Make your own cider!

Have you ever wanted to make your very own cider and perry? Do you have a fruit tree that produces large amounts of excess fruit that goes to waste? We can contract press it for you!

Enjoying a drink made out of your own fruit is one of natures many pleasures. At Llanblethian Orchards we offer a contract pressing service for local people wanting to turn their excess fruit into cider.

Apples for pressing in bags
Assorted cooking and eating apples ready for pressing

How does it work?

During the cider making season (late September to November) our press is running nearly every day. During that time we are happy to press other peoples apples by prior arrangement.

The minimum quantity our press can deal with is around 2-3 sacks of apples. Arrange a day and time with us in advance. Bring the fruit down together with the CLEAN vessels you want the finished juice put in and with your help we’ll wash the fruit, mill and press it for you. You can then take away your containers of juice and ferment it into cider!

BEEP BEEP! More apples than I can press in a day! How'd it even get up the drive...

How much does it cost?

We charge 50p a gallon resultant juice on whatever is pressed. A token fee in truth just to cover the wear and tear of the equipment. As apples are around 85% juice and our press is 65-75% efficient we’d expect to get 60L (13 gallons) ish from 100kg fruit. The yield does depend heavily on the variety and season however.

Cider Milling Equipment
The cider mill all set up and ready to squish apples!


Who can say? It’s dependent on the whims of the apple and fermentation gods and your own definition of good! Generally a cider made out of eating and cooking apples alone will be too sharp if served dry.

Getting hold of bittersweet cider apples in the blend would help immensely. Some hedgerow cider makers also add crab apples to the mix to add some bitterness.

If the juice is suspected to be very sharp it could be fermented with a yeast that eats malic acid (the acid present in apples). An example of which is Lalvin 71b-1122 which I can sell if needed.

During the summer months lactic acid bacteria could start ‘fermenting’ the cider converting malic acid to lactic acid reducing the acidity making it more paletable. This kind of cider would be in the Suffolk / Kent style. Light, fruity and very pleasant.

Sugar also counters acidity so if a cider is too sharp dissolving a teaspoon of sugar in the glass before drinking can help immensely. The old boys used to have a lemonade top to their ciders if they’d ‘gone hard’ and were unpaletable!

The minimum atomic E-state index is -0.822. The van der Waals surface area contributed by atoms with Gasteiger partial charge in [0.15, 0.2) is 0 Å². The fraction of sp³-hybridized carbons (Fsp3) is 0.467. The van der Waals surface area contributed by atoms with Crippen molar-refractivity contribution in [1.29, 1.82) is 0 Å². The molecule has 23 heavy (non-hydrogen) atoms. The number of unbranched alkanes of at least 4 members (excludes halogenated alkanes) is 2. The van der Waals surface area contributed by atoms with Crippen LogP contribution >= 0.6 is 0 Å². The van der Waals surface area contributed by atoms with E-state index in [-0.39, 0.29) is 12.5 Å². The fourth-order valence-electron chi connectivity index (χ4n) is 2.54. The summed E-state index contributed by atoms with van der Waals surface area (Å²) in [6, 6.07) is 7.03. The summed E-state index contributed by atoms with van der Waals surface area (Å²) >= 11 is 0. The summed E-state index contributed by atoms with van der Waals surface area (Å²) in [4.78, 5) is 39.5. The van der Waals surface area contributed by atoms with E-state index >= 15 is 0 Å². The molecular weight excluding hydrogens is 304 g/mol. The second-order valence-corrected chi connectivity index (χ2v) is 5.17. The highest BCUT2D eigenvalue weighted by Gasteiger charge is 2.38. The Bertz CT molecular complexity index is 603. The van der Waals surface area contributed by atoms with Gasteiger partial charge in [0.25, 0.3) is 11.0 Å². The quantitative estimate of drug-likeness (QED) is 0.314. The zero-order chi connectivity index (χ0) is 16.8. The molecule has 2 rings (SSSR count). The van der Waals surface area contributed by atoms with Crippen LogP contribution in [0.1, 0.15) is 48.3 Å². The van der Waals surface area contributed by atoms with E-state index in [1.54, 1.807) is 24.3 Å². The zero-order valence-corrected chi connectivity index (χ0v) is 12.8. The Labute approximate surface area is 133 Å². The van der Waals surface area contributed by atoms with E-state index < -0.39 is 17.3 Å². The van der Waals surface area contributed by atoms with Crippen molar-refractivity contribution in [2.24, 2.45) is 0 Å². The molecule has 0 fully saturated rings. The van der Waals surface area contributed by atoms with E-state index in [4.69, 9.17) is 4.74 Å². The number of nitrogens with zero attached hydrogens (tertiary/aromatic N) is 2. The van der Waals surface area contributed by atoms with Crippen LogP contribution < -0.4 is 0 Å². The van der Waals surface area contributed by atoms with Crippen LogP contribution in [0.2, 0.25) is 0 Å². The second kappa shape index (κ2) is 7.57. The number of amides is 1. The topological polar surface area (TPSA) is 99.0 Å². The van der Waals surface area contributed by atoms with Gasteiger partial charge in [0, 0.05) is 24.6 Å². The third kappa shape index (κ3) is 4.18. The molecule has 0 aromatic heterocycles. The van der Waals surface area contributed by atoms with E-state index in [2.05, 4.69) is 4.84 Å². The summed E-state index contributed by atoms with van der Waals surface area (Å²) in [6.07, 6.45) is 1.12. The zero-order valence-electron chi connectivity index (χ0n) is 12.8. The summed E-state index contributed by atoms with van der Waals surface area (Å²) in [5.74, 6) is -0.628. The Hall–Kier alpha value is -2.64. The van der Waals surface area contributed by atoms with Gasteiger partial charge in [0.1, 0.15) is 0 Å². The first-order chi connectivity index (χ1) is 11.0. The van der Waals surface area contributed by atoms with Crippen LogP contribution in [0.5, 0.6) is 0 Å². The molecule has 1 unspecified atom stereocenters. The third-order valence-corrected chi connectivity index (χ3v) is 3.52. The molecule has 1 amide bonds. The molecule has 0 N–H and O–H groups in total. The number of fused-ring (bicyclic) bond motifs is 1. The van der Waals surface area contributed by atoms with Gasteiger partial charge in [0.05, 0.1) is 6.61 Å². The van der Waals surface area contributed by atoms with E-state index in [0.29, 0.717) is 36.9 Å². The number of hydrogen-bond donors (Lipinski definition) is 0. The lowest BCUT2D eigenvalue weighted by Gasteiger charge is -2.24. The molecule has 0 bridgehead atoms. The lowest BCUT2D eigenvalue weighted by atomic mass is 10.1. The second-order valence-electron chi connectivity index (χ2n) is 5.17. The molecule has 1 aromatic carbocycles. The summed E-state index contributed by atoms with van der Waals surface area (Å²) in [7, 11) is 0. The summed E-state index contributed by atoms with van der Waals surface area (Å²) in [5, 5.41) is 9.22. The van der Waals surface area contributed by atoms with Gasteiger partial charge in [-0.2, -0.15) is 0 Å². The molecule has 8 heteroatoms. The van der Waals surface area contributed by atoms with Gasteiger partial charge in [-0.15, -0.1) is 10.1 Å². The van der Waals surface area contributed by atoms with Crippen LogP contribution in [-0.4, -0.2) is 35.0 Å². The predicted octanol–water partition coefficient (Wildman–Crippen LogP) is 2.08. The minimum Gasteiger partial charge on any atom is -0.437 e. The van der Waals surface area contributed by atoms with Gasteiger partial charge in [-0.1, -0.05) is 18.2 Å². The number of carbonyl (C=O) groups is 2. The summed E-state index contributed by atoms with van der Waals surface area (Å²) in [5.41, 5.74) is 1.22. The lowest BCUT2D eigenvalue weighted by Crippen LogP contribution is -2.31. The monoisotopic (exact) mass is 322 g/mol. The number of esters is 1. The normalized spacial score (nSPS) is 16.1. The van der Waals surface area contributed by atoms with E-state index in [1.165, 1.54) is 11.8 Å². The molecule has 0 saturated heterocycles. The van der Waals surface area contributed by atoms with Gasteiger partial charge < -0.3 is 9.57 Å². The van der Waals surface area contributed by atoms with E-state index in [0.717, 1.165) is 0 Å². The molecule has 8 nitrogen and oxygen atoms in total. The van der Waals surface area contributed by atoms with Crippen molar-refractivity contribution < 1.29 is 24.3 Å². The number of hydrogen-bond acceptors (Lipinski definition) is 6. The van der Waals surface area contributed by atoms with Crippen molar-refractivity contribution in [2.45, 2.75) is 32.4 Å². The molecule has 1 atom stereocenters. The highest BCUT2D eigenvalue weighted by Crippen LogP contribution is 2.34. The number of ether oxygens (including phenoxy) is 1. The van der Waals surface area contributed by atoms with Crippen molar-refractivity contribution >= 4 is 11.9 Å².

You’ll need clean fermentation vessels with air locks to ferment your juice into cider. A good souce of fermentation vessels is the Home Brew Hop Shop which I have used for years. 1 Gallon glass Demijohns and 5 Gallon plastic wine fermenters are both excellent. Don’t forget the airlocks and rubber bungs!

Ideally you should rack the cider twice during fermentation. Once when the fermentation slows down (rate of bubbles through the airlock reduces, SG < 1.015) and once after it has finished fermenting and the yeast has dropped to the bottom of the container.

To do this you need one more container than the number needed to house the juice. All fermentation vessels should be full to the brim as leaving an airspace will most likely result in an infection after ferrentation has finished.

Very basically, you put the container of juice with the airlock filled with liquid in a cool place in the house / garage. In the initial fermentation the airlock may overflow with yeast. DO NOT put it on the carpet/expensive furniture!

Check on it every week. Clean the airlock if it is full of yeast or gunk. Don’t forget to cover the container if you remove the airlock to clean it. While checking on the container observe the rate of bubbling.

When the rate of bubbles through the airlock slows down – if you use a hydrometer the specific gravity falls below 1.015 – it is time to rack. You carefully transfer the cider from one vessel to another using a hose leaving the sediment behind.

You put the airlock back on the second container and leave it to carry on fermenting. Once it has completely finished fermenting and has cleared you again rack it into a new container with a hose leaving the sediment behind. It is now drinkable if young and harsh. You can leave it to mature and become more rounded or bottle as required.

I am happy to give advice as needed feel free to drop me an email if you have questions. I am also building a guide section on my website of cider making resources.

There are many great books available on cider making. The new cider makers handbook by Claude Jolicoeur is brilliant and  Craft Cider Making by Dr Andrew Lea is also excellent. There are also numerous online resources for budding cider makers. The cider workshop google group is very helpful.

I am also building a guide section on my website of useful cider making information that may help.

Please get in touch via the contact form. I buy in fruit on top of what I harvest in Llanblethian Orchard. As such I should be able to purchase a little more so you can try your hand at cider making.

No sorry. During the season my barn is full to the gills with my own cider and as such I am unable to ferment anyone elses juice into cider. Also if I make anyone elses cider on the premises and im inspected it will fall into my duty allowance which I have none to spare.

Unfortunately not. I use all my containers during the season. I start by filling all the small containers then when I have enough of a blend I rack it all into an IBC. Then I start the process all over again. If you do need to buy some containers this homebrew shop is awsome and I use them all the time.

Please don’t, I may or may not be at the barn as I could be out picking fruit and you will have wasted a journey.

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